Dabhol Power Station

From Wikipedia, the free encyclopedia
Jump to: navigation, search
Dabhol Power Station
Dabhol Power Station is located in Maharashtra
Dabhol Power Station
Location of Dabhol Power Station in Maharashtra
Country India
Location Anjanwel, Ratnagiri district, Maharashtra
Coordinates 17°33′35″N 73°9′59″E / 17.55972°N 73.16639°E / 17.55972; 73.16639Coordinates: 17°33′35″N 73°9′59″E / 17.55972°N 73.16639°E / 17.55972; 73.16639
Status Operational
Commission date 2000
Owner(s) Ratnagiri Gas and Power
Thermal power station
Primary fuel LNG

Dabhol Power Station is located near Anjanwel village in Ratnagiri district in Maharashtra, about 160 kilometres (99 mi) south of Mumbai. The power station was a built by the Dabhol Power Company (DPC), which was a joint venture of Enron, General Electric, Bechtel and Maharashtra Power Development Corporation.[1] At the start of its construction in 1992, the Dabhol power station was the biggest foreign investment in India.

Due to a political controversy related to the pricing of power from the station and allegations of favoritism,[2] the operation of the Dabhol power station was interrupted on several occasions. Subsequently, operations were interrupted due to the Enron bankruptcy and disputes between Enron's creditors and the Government of Maharashtra (GoM). The power plant was finally rehabilitated and taken over by Ratnagiri Gas and Power (RGPPL), which successfully revived and operates the plant.[3]


Construction of the Dabhol Power Station was planned to be completed in two phases. The first phase was a 740MW unit to use naphtha as the fuel. Construction started in 1992 and finally completed in May 1999.[2] The next phase was 1700MW of units using liquefied natural gas (LNG) as fuel. At its height, the construction of the Dabhol power station employed 15,000 people.[4]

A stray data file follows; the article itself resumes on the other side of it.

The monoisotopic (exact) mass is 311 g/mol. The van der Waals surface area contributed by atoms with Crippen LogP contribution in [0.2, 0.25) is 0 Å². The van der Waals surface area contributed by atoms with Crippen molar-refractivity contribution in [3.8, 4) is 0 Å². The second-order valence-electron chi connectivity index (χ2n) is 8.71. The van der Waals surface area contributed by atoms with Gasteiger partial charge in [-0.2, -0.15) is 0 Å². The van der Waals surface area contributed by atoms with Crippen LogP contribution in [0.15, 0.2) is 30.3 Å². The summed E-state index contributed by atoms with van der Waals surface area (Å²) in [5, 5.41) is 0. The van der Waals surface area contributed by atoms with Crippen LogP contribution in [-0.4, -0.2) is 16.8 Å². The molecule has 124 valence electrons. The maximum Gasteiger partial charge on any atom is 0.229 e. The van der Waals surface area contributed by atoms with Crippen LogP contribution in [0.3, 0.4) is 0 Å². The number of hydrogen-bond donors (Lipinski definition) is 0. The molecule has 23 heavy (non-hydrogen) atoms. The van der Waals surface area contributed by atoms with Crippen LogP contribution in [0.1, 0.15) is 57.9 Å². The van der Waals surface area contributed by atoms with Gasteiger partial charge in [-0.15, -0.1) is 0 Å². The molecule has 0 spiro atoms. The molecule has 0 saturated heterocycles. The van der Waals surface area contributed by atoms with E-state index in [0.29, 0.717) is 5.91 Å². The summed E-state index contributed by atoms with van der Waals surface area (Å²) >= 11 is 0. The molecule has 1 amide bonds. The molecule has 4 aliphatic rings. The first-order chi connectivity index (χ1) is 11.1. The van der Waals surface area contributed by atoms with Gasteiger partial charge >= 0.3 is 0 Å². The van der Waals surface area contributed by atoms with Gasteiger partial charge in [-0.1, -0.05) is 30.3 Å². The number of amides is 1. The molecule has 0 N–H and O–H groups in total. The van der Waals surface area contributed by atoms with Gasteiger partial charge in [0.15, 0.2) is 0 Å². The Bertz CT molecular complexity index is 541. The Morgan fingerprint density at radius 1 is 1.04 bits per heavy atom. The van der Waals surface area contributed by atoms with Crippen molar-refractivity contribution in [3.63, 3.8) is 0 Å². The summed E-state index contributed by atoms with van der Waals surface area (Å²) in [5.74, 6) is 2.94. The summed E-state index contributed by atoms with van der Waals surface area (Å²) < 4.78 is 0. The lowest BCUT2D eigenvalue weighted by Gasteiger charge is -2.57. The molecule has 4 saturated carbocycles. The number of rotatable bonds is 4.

The power project ran into trouble due to the power purchase agreement between the DPC and the state's power utility, Maharashtra State Electricity Board (MSEB). The agreement negotiation lacked transparency, and details had not been made public.[5] In 2000, MSEB was paying DPC Rs. 4.67/kwh while the tariff that MSEB charged its customers was Rs. 1.89/kwh.[5]

By 2001, there were a number of political controversies brewing over the power purchase agreement. The price paid by MSEB for power from the Dabhol station was over twice that from other power stations in the state.[2] With escalating tensions between MSEB, GoM and DPC, operation of Phase I and construction of Phase II came to a halt in May 2001. With the Enron bankruptcy, Enron's stake in DPC was bought out by GE and Bechtel.

The plant was moth-balled for 5 years, while the various claimants, including MSEB,Government of Maharashtra, GE, Bechtel, Indian banks and the Government of India, settled their disputes over payments.

In May 2006, after protracted negotiations, state-owned NTPC Limited and GAIL agreed to take over the power station. RGPPL was floated as a joint-venture between these two companies to own and operate the Dabhol power station.[3] However, the revival proved difficult due to 3 catstrophic breakdowns in the equipment supplied by GE.[6]

After repairs to the equipment, the power station had resumed operations at 100% of its installed capacity of 1967 MW in 2010.


  1. ^ Dabhol Power Company "Case Study: Dabhol Power Company Limited" Check |url= value (help). 2009-10-12. Retrieved 2011-11-01. 
  2. ^ a b c "Enron's eight-year power struggle in India". Asia Times. 2001-01-18. Archived from the original on 2011-11-23. Retrieved 2011-11-01. 
  3. ^ a b "Home". Ratnagiri Gas and Power Private Limited. Retrieved 2011-11-01. 
  4. ^ Enron's Dabhol Power project is now a rusty ghost town
  5. ^ a b Bajaj, Vikas (2010-03-22). "India’s Woes Reflected in Bid to Restart Old Plant". The New York Times. Retrieved 2011-11-01. 
  6. ^ Bajaj, Vikas (2010-03-22). "India's Woes Reflected in Bid to Restart Old Plant". The New York Times.